There are but a few brilliant investment gurus today who actually prove their expertise with actual solid gains on their investment portfolios. However, Jim Rogers is a class of his own. He not only produced stellar gains by putting his money where his mouth is. He has actually gone as far as relocating his home and his family from a western location to an Asian one because he believes that the US economy is inevitably bound to collapse and he sees the best growth prospects to be in China. Rogers sold his New York Mansion for 16 million USD and transferred to Singapore in 2007, particularly so that his two daughters could learn to speak Mandarin. He believes that if it was a smart move to relocate to New York in 1907, it was also a smart move to relocate to Asia in 2007.Now if that’s not proof of conviction, I don’t know what is.
In 1970, Jim Rogers, then aged 28, worked in an investment bank together with George Soros. Then in 1973, the two left the investment bank and co-founded their own hedge fund called Quantum Fund. Quantum Fund put its money in international investments and was able to generate an astounding 4200% over ten years from 1970 to 1980. In contrast, the S&P gained only 47% for the same time period. With his gains, Jim Rogers decided to retire and focused on managing his personal investments. Now with more time in his hands, Jim Rogers motorcycled around the world, doing investment studies on each country he visited.
Jim Rogers has provided many investors a rich wellspring of investment insights, drawing from his many successes and experiences. Unlike George Soros who finds it difficult to verbalize his investment processes, Jim Rogers is a wonderful communicator and has written a lot about his investment ideas. More than just ideas, he actually acts on what he is convinced of and immerses himself in cultures and localities across the globe in his search for the best international investments.
Some of his famous investment insights include the following:
“Most successful investors…do nothing most of the time.”Rogers once mentioned that brokers don’t like him that much because he rarely trades and holds on to his investments for years. Brokers only earn a commission when you buy or sell. The individual investor can do well to take heed of this. At times, some investors will be monitoring the markets on a day-to-day basis and actually be overtrading. Overtrading leads to higher brokers’ fees and commission expenses which eat up investment capital. Focusing too much on the short term fluctuations can also cause unnecessary panic or stress and lead to an investor getting caught in whipsaws and bull traps.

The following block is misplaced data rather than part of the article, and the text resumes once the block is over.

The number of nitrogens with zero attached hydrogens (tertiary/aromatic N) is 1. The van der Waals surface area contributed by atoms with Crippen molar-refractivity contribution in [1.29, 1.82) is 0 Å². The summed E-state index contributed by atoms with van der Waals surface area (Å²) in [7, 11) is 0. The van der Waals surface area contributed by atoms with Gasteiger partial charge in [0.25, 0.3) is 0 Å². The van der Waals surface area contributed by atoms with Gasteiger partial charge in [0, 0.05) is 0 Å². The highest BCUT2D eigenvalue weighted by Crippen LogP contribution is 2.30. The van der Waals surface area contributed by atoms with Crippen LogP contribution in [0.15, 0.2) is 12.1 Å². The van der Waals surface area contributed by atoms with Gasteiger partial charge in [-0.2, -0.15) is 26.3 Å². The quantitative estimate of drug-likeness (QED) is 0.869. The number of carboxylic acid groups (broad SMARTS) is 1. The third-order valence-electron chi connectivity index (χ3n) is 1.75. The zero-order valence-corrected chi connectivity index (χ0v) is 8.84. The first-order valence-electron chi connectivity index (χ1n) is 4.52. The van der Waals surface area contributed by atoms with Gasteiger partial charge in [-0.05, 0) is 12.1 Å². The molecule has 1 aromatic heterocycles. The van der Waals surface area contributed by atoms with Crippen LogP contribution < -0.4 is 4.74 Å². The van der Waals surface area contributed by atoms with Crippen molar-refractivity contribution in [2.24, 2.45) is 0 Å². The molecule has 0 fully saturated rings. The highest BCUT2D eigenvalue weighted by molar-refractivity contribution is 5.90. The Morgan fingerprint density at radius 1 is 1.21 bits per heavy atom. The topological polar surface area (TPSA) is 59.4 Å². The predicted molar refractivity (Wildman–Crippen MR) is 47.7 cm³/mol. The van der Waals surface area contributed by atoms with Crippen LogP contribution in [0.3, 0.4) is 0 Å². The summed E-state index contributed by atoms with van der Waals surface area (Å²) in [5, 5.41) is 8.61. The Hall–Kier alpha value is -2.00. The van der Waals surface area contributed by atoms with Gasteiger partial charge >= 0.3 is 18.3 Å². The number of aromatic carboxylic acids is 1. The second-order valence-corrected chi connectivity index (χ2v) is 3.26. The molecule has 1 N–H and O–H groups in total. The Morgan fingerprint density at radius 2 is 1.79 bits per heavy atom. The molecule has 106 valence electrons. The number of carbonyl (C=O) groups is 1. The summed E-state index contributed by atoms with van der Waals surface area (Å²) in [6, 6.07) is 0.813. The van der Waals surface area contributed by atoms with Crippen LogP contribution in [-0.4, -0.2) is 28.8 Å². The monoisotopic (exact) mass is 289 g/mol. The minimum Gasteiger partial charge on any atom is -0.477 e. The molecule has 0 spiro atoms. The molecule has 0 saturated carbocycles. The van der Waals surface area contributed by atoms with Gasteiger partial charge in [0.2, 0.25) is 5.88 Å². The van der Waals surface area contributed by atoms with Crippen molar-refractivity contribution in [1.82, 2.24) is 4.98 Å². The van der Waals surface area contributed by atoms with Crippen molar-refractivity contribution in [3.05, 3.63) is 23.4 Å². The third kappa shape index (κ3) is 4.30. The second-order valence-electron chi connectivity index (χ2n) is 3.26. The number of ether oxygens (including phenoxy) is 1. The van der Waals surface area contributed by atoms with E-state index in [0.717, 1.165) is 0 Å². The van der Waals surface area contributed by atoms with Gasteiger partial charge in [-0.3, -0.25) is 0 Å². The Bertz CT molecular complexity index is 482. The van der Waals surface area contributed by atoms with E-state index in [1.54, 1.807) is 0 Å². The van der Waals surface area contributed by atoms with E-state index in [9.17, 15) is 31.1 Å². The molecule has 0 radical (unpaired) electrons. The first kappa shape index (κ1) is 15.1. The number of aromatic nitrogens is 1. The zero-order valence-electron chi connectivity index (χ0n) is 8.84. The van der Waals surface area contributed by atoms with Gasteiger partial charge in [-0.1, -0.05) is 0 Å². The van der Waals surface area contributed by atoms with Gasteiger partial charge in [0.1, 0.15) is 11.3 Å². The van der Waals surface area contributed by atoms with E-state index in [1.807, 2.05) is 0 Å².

“On Wall Street… there’s no truer adage than ‘markets can stay irrational longer than you can stay solvent’” Rogers shorted a few companies in the 1970s and went broke because of his trades. The prices of those companies did eventually crash in two to three years, but not after Rogers had to cover his shorts. It was then that Rogers realized that you could be smart and still end up broke. Investors must realize that the markets don’t always follow a rational path. Fundamentally, market prices depend on how much people are willing to pay for something – and this in turn is affected by human psychology and perception – emotions of greed and fear – which more often than not are irrational. Just relying on fundamentals, numbers and charts, an investor can predict a likely outcome. But the market will not go on a straight path towards that outcome. Without staying power, even Jim Rogers couldn’t wait for the markets to gain rationality.
As for his investment outlook, Jim Rogers still believes that the world economy as a whole is bound to get into bigger trouble this time. He says he is laying low in his investment activities for now as he foresees another global crisis to happen (instigated by the US’ unbridled spending and soaring debt). He shorted junk bonds in 2015 and is still bullish on agriculture. Despite his pessimistic outlook on the US economy, he is actually betting on the US dollar to increase in value in view of a global currency crisis he sees forthcoming. According to Rogers, the world still currently views the US Dollar as safe haven and thus he holds a lot of US dollar investments. Rogers isn’t buying gold yet but believes there will be a buying opportunity in the next two years or so.